This has been an almost completely one-sided death toll.
To take that incident out of context is ridiculous.
What are Israeli soldiers doing in Palestinian towns and villages anyway?
There is an occupation.
Until the occupation ends and Palestinians can live with some dignity on what little is left of Palestine, then I don't think we can expect to see peace.
TONY JONES: Daniel Pipes, what did you make of Mr Barak's 'no mercy' statement in the now-famous interview he did with CNN yesterday.
He came across almost sounding like a medieval warlord rather than a modern statesman?
DANIEL PIPES: Mr Barak, and indeed the Israelis in general, have come to speak very toughly in the last few days.
However, if you look at their actions, I would say it's weak.
I mean, look, you have a mob take over the Joseph's Tomb, desecrate it, burn it, and the Israelis do nothing.
You have Hezbollah abduct three Israeli soldiers from the border region, Israel does nothing.
You have the lynching of the two soldiers, and the Israelis destroy a few buildings and hover over Lebanese territory and mock raids, as your report just described.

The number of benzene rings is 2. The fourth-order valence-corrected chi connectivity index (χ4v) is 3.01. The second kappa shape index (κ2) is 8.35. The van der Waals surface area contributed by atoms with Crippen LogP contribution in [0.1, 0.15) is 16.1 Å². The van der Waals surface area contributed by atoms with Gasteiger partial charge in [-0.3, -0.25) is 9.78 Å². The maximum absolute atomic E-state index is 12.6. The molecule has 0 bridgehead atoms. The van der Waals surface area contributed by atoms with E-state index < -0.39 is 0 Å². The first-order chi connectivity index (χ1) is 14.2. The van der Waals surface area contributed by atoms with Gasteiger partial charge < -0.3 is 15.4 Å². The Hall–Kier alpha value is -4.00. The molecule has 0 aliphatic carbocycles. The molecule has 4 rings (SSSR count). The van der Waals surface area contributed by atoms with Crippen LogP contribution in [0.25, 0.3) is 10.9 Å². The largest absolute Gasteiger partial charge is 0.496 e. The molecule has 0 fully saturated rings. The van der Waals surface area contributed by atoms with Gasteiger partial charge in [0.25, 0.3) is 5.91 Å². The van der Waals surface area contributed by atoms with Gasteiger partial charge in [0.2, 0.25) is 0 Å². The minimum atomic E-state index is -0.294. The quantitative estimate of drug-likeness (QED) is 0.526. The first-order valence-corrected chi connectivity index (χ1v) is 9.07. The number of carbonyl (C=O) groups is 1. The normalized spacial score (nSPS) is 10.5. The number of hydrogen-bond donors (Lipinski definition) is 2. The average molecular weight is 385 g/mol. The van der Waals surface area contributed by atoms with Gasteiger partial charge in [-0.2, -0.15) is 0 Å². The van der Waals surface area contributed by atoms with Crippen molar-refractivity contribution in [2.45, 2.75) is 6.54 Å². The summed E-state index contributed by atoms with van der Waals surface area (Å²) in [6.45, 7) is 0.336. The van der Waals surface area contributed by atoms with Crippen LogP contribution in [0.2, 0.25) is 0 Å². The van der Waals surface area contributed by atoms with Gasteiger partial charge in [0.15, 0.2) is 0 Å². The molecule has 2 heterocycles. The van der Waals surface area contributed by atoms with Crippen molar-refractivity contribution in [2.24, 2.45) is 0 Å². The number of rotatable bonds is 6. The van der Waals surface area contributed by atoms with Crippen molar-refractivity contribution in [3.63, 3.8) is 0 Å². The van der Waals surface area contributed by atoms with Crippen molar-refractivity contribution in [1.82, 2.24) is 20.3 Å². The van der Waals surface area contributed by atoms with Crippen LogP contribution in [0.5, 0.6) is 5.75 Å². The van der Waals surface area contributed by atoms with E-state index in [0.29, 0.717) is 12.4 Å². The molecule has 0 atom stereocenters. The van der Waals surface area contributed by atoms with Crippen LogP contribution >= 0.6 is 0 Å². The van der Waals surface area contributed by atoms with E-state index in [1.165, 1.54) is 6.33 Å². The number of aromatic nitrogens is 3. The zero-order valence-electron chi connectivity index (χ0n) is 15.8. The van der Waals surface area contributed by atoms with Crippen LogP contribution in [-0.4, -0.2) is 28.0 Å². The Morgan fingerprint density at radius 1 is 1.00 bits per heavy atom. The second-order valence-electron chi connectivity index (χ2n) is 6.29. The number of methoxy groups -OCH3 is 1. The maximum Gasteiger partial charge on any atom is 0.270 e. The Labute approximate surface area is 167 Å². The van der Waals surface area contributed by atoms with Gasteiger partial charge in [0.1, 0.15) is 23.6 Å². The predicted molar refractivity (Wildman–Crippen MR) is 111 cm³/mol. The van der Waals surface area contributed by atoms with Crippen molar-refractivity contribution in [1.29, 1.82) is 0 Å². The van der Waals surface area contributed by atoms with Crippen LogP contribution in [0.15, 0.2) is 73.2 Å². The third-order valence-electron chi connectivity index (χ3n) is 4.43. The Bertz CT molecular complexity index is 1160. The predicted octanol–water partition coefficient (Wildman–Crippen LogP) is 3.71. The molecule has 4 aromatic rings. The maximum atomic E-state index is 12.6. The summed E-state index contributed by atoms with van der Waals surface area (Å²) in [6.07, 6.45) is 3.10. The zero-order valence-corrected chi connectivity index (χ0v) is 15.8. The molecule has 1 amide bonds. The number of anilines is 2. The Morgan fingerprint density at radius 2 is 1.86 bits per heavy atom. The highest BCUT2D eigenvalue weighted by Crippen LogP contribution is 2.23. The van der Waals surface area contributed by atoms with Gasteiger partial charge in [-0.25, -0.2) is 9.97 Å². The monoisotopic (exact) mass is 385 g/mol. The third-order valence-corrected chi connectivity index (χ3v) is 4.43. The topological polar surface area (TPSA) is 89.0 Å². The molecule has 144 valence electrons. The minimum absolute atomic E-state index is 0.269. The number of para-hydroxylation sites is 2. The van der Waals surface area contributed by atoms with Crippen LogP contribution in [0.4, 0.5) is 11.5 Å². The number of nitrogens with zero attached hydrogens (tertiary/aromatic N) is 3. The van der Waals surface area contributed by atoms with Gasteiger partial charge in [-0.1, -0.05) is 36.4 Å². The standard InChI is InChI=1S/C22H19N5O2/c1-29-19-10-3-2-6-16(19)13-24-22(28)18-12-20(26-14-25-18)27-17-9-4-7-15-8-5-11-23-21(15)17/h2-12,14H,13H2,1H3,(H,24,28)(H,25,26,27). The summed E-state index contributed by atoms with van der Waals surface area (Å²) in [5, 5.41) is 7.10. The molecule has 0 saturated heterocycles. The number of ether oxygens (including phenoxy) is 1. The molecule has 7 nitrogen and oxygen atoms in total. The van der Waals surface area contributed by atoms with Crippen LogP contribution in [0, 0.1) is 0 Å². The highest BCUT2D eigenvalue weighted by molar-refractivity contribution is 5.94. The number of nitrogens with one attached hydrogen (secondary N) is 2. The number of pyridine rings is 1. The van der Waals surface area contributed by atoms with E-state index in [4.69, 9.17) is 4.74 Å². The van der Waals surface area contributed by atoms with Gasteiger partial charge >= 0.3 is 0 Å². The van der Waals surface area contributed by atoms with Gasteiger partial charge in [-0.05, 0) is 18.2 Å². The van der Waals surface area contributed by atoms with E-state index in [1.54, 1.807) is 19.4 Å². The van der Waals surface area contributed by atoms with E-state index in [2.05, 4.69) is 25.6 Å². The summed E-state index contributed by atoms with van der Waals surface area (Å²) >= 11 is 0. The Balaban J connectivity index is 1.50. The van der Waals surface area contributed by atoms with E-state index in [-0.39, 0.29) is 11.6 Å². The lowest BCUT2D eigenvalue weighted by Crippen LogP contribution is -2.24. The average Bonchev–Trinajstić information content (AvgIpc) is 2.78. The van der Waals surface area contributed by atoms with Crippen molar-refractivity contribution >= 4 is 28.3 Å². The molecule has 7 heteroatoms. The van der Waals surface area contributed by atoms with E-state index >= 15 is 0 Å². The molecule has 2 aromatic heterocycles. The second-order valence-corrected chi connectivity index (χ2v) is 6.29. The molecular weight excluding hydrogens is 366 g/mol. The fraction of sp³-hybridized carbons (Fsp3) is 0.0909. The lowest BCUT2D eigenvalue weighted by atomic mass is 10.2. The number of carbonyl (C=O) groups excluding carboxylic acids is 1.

These are the minimum responses, or even sub-minimum responses of a state.
I would not pay so much attention to the rhetoric.
I would look at the actions and I would say these are the actions of a state that is doing its very, very best to keep lines open and the possibility of negotiations restarting.
TONY JONES: Ali Abu Nimah?
ALI ABU NIMAH: I think Mr Pipes is completely detached from reality.
There are 100 dead and 3,000 injured in two weeks from a very small society.
There isn't a family or a village that hasn't been touched by this violence, that isn't under siege by Israeli tanks and soldiers right now.
I mean, he's completely detached from reality.
Israeli generals are fond of telling us that they've been showing restraint.
If this is restraint, I'd like to see what a rampage looks like.
I mean, I would be terrified to see what a rampage looks like.
What I want to say -- Mr Pipes keeps talking about riots and so on -- in the past week there have been well-reported rampages by Israeli Jewish mobs inside Israel against Arabs in Nazareth and other towns -- killing, burning mosques, burning houses, burning cars -- and the Israeli police and army haven't seen fit to fire a single shot at them.